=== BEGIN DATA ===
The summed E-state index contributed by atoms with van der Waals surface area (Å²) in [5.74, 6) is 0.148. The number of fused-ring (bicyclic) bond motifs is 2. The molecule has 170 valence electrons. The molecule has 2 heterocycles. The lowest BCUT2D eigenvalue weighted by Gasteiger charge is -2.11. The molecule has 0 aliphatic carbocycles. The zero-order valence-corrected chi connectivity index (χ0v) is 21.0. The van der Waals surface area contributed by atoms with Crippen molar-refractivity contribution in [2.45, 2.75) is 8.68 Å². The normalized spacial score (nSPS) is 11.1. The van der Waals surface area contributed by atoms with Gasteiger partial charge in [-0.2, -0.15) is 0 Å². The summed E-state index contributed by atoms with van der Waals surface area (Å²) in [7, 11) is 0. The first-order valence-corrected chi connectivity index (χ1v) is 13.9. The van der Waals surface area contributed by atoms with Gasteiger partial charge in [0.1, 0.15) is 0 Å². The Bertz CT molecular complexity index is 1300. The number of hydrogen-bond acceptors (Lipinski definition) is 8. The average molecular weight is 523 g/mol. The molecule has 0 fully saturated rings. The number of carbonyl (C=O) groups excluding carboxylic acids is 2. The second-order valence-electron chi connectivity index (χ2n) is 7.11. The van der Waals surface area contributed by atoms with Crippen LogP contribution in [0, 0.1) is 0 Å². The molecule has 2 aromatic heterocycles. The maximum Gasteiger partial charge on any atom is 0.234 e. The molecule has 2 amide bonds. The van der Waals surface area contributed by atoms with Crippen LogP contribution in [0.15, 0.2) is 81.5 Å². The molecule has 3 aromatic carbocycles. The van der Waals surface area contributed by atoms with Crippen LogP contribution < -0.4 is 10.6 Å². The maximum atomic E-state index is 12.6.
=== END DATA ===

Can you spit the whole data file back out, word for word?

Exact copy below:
The summed E-state index contributed by atoms with van der Waals surface area (Å²) in [5.74, 6) is 0.148. The number of fused-ring (bicyclic) bond motifs is 2. The molecule has 170 valence electrons. The molecule has 2 heterocycles. The lowest BCUT2D eigenvalue weighted by Gasteiger charge is -2.11. The molecule has 0 aliphatic carbocycles. The zero-order valence-corrected chi connectivity index (χ0v) is 21.0. The van der Waals surface area contributed by atoms with Crippen molar-refractivity contribution in [2.45, 2.75) is 8.68 Å². The normalized spacial score (nSPS) is 11.1. The van der Waals surface area contributed by atoms with Gasteiger partial charge in [-0.2, -0.15) is 0 Å². The summed E-state index contributed by atoms with van der Waals surface area (Å²) in [7, 11) is 0. The first-order valence-corrected chi connectivity index (χ1v) is 13.9. The van der Waals surface area contributed by atoms with Gasteiger partial charge in [0.1, 0.15) is 0 Å². The Bertz CT molecular complexity index is 1300. The number of hydrogen-bond acceptors (Lipinski definition) is 8. The average molecular weight is 523 g/mol. The molecule has 0 fully saturated rings. The number of carbonyl (C=O) groups excluding carboxylic acids is 2. The second-order valence-electron chi connectivity index (χ2n) is 7.11. The van der Waals surface area contributed by atoms with Crippen LogP contribution in [0, 0.1) is 0 Å². The molecule has 2 aromatic heterocycles. The maximum Gasteiger partial charge on any atom is 0.234 e. The molecule has 2 amide bonds. The van der Waals surface area contributed by atoms with Crippen LogP contribution in [0.15, 0.2) is 81.5 Å². The molecule has 3 aromatic carbocycles. The van der Waals surface area contributed by atoms with Crippen LogP contribution < -0.4 is 10.6 Å². The maximum atomic E-state index is 12.6.